The friction sealing tunnel 41 is better shown in FIG. 7. The tunnel sealing function operates to stop noise leaks from the enclosure in two ways. First, a seal between the table top 12 and the tunnel circumference 45 is achieved by sandwiching the table top 12 between the annular rings 46-48. Second, the seal between the end units 13 and tunnel 41 is achieved by passing the stack 14 of end units through a series of two elastomeric friction annular ring seals 49 and 50. The spacing of the two seals is set such that one end unit is always in contact with either seal while the remaining seal has just released an end unit. Ring 47 is about an integral number of end units plus one-half thick. The same seal effect could be achieved by using just one seal. The seal in this case would have to be twice the thickness of one end unit; in this way one end unit is always in the seal passage. The circular hole in the seal is cut to be the same or smaller diameter as the end unit. This allows zero clearance, therefore eliminating a path for noise to leak out when an end unit is in the seal. Since one end unit is always in contact with a seal, there is never a direct path that will allow noise to leak out of the enclosure through tunnel 41.

The reason for using two elastomeric seals 49 and 50 instead of one thick seal is to eliminate bounce of the stack of end units 14 above the tunnel 41. Cover feed screws (not shown) which remove one end unit 13 from the bottom of the stack 14 of units has a 0.040 inch separation lip that causes the end unit above the unit being fed to be lifted 0.040 inches. Since all the end units in the stack are in contact, the entire stack of units is lifted 0.040 inches. Because the screw is pulling 600 end units per minute from the bottom of the stack 14, stack 14 in turn bounces 600 times per minute or tries to bounce this fast. As a result, sufficient load or force must be maintained on top of the stack to keep end units on top of the stack from separating and rattling as they bounce. This bounce can result in a noise source as high as 90 dBA. By passing the end units 13 through seals 49 and 50, sufficient drag is imposed to induce 0.040 inch clearance between the end units trapped between seals 49 and 50. This causes the end units above tunnel 41 not to bounce while the covers below tunnel 41 still bounce but do no harm since the noise is trapped inside the tunnel and enclosure 2.

The passageway for bringing unseamed or topless containers into the enclosure is a tunnel 51 as shown in FIG. 8. Tunnel 51 extends one foot inside the machine from the outer wall up to the point where the covers are placed on top of the containers. Tunnel 51 acts as a baffle or shield to reflect noise back into enclosure 2 and limits the area that noise can enter and thus reduces noise that can escape out of the enclosure.

The passage for removing containers from the enclosure is an opening 52 cut in the wall of enclosure 2 as shown in FIG. 8. There is no tunnel required because the amount of noise that radiates out does not increase the noise levels significantly. This is because the primary noise source is on the opposite side of the machine at the operator's station. Thus, the passage is shielded or baffled off by the presence of the machinery inside the enclosure.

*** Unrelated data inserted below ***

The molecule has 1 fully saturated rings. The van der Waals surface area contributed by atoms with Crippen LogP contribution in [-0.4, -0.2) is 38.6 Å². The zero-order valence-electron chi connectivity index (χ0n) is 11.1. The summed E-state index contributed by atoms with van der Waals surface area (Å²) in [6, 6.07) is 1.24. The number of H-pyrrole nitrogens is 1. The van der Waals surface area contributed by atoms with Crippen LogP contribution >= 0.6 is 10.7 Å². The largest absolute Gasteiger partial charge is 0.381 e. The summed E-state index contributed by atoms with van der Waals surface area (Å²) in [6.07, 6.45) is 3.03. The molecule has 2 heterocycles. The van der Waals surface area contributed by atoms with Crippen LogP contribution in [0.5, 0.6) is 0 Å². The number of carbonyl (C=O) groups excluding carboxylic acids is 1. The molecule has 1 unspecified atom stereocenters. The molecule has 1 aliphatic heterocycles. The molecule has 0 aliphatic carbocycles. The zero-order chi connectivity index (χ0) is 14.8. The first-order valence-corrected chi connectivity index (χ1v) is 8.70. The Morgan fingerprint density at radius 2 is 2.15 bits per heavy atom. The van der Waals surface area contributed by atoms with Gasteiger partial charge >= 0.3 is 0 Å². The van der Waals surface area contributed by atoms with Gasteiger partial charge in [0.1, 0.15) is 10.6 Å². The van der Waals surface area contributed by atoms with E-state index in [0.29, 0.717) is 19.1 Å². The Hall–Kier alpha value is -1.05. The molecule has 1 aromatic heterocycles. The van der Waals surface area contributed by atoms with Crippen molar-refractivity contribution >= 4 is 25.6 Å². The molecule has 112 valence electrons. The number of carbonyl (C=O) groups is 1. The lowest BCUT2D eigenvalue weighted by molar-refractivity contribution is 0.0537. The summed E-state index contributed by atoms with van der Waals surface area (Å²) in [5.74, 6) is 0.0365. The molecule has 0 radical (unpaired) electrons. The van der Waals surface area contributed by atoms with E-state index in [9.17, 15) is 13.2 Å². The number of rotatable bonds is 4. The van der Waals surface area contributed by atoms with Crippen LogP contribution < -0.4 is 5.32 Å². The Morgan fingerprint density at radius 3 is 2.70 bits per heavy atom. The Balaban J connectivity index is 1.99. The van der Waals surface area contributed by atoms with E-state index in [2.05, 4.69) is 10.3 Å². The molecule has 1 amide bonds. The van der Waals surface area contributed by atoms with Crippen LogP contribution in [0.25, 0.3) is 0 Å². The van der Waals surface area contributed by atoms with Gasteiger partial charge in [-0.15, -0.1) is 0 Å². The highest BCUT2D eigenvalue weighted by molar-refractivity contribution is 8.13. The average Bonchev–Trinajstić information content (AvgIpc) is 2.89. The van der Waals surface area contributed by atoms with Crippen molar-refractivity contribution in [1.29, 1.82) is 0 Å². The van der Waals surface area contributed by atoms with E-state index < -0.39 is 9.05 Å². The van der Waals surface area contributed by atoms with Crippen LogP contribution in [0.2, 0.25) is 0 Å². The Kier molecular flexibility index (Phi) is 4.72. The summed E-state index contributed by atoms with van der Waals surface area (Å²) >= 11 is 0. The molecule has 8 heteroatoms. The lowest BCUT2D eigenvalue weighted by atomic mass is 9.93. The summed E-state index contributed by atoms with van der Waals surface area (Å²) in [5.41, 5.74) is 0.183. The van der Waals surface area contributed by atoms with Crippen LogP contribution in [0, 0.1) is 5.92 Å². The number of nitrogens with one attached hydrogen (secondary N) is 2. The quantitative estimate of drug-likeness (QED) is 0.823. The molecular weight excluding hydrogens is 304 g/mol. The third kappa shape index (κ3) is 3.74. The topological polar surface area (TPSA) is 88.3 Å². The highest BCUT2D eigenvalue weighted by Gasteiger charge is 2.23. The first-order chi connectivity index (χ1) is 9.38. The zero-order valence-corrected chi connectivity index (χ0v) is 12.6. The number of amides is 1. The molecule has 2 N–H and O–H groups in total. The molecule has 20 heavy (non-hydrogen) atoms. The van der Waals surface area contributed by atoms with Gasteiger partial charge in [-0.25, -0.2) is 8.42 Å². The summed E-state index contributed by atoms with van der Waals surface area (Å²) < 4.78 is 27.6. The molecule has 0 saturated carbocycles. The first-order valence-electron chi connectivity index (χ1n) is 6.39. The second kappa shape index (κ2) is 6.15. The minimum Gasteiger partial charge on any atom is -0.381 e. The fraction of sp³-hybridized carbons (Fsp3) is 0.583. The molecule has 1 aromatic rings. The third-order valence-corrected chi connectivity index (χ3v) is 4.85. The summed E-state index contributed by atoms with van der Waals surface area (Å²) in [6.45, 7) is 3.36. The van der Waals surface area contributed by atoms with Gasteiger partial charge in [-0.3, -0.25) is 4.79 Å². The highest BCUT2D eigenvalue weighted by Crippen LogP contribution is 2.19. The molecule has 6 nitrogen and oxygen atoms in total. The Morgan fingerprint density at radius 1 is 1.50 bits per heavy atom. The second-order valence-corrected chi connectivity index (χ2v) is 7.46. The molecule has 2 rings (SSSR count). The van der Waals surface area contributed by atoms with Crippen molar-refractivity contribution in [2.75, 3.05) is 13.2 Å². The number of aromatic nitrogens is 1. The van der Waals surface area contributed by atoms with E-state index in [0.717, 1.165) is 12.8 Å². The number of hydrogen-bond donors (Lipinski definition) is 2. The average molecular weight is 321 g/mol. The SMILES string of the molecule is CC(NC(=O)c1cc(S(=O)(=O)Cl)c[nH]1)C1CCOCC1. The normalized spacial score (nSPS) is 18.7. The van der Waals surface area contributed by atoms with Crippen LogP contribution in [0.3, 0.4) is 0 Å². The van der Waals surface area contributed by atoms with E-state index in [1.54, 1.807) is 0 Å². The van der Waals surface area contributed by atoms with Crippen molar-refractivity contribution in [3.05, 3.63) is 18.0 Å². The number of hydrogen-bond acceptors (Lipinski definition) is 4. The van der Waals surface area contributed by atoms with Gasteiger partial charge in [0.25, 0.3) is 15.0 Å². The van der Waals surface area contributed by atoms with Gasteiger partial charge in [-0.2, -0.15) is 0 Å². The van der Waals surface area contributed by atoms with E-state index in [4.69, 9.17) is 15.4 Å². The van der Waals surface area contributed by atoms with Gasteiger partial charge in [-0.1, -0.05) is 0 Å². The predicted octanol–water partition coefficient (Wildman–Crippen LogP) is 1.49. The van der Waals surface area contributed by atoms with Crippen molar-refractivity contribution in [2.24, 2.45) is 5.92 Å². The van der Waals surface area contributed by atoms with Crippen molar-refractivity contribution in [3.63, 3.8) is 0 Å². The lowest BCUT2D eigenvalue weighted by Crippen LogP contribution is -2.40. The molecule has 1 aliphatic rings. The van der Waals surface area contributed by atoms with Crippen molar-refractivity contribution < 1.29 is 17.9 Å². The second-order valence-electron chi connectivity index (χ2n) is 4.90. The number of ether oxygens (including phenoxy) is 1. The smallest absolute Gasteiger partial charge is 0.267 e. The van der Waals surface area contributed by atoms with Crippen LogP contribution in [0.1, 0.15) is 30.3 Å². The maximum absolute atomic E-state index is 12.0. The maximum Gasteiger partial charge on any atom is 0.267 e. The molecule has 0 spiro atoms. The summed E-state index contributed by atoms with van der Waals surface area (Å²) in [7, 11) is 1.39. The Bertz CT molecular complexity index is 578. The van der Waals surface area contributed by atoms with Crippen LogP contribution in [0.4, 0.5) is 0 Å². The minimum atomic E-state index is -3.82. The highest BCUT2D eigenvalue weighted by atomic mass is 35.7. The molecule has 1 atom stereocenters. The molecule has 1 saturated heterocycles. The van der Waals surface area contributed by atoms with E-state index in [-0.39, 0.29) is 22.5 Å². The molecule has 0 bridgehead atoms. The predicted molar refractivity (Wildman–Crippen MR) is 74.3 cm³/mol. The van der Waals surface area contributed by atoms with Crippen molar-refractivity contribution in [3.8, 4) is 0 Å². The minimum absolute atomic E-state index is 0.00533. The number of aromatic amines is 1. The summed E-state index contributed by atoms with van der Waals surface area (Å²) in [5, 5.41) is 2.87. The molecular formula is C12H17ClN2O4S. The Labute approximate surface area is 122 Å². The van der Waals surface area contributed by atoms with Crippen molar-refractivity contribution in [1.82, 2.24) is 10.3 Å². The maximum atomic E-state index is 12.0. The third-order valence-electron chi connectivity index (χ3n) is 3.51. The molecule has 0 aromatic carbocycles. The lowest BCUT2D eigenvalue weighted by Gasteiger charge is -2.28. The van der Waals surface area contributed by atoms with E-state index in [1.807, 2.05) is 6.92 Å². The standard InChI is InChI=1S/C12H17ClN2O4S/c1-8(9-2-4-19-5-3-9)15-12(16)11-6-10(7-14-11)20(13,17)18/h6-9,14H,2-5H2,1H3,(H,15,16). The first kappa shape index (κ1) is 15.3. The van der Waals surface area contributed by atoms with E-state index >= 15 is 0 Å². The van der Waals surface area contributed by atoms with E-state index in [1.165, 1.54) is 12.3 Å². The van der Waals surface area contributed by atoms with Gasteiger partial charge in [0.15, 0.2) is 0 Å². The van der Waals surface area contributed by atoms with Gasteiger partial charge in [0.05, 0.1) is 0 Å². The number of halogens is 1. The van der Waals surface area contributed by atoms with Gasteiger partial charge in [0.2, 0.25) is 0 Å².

The center enclosure 2 serves the following functions:

First, the side walls, doors and passages, along with the lower enclosure 1, form a noise-tight enclosure around the primary noise sources of a closing machine to give a significant noise reduction of 12 dBA at the operator's position.

Second, lower enclosure 1, along with enclosure 2, serves as a liquid-tight enclosure of the machine to prevent drainage of spilled liquids onto the floor, thus improving sanitary conditions as well as safety conditions.

Third, the provision for large access doors saves considerable time for maintenance and does not reduce production. Large access doors also improve the life of the noise enclosure by reducing the development of noise leaks which are known to form with panels when frequently removed.

Fourth, unique shields 31, 33 for access doors prevent direct contact of splashed liquid on seals and creates a labyrinth effect to improve the noise reduction of the seals.

Fifth, the friction sealing tunnel 41 is a multipurpose noise reduction means in that it:

a. Seals against noise leaks between the enclosure and tunnel.

b. Seals against noise leaks between the tunnel and end units.

c. Eliminates noise source of the stack of covers bouncing outside of the enclosure.

This apparatus may be used in a variety of infeed situations.

The main electric drive motor 53 mounted on top of the top frame is enclosed in a specially designed noise enclosure 3 as seen in FIG. 1. Enclosure 3 is made of four pieces as shown by parting lines 54 in FIG. 8. The enclosure can be removed from the motor 53 in a matter of seconds by releasing six suitcase latches. The enclosure has intake air passageways 55, 56 to allow ambient air to be supplied to the motor coolant fan and separate discharge air passageways 57, 58 through which warm air is discharged from the enclosure. The end view of FIG. 9 shows the motor as located in the bottom of the enclosure 3 and shows the air passageways 55, 58 above the enclosure.